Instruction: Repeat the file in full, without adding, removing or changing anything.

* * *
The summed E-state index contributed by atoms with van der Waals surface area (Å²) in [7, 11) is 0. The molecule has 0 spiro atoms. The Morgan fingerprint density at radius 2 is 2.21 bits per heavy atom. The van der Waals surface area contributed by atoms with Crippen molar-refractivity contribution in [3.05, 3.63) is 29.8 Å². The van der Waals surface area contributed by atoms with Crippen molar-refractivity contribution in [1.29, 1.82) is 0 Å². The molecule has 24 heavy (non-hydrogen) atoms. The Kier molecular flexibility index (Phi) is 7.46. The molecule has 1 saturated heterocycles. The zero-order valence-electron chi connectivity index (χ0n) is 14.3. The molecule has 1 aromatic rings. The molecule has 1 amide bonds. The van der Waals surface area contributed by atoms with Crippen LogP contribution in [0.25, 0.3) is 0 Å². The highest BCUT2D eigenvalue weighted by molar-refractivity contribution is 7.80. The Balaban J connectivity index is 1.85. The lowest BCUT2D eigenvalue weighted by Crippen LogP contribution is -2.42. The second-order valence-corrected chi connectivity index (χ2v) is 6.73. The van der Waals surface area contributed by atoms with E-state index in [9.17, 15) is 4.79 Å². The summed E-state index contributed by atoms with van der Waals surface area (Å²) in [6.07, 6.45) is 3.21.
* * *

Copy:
The summed E-state index contributed by atoms with van der Waals surface area (Å²) in [7, 11) is 0. The molecule has 0 spiro atoms. The Morgan fingerprint density at radius 2 is 2.21 bits per heavy atom. The van der Waals surface area contributed by atoms with Crippen molar-refractivity contribution in [3.05, 3.63) is 29.8 Å². The van der Waals surface area contributed by atoms with Crippen molar-refractivity contribution in [1.29, 1.82) is 0 Å². The molecule has 24 heavy (non-hydrogen) atoms. The Kier molecular flexibility index (Phi) is 7.46. The molecule has 1 saturated heterocycles. The zero-order valence-electron chi connectivity index (χ0n) is 14.3. The molecule has 1 aromatic rings. The molecule has 1 amide bonds. The van der Waals surface area contributed by atoms with Crippen LogP contribution in [0.25, 0.3) is 0 Å². The highest BCUT2D eigenvalue weighted by molar-refractivity contribution is 7.80. The Balaban J connectivity index is 1.85. The lowest BCUT2D eigenvalue weighted by Crippen LogP contribution is -2.42. The second-order valence-corrected chi connectivity index (χ2v) is 6.73. The van der Waals surface area contributed by atoms with E-state index in [9.17, 15) is 4.79 Å². The summed E-state index contributed by atoms with van der Waals surface area (Å²) in [6.07, 6.45) is 3.21.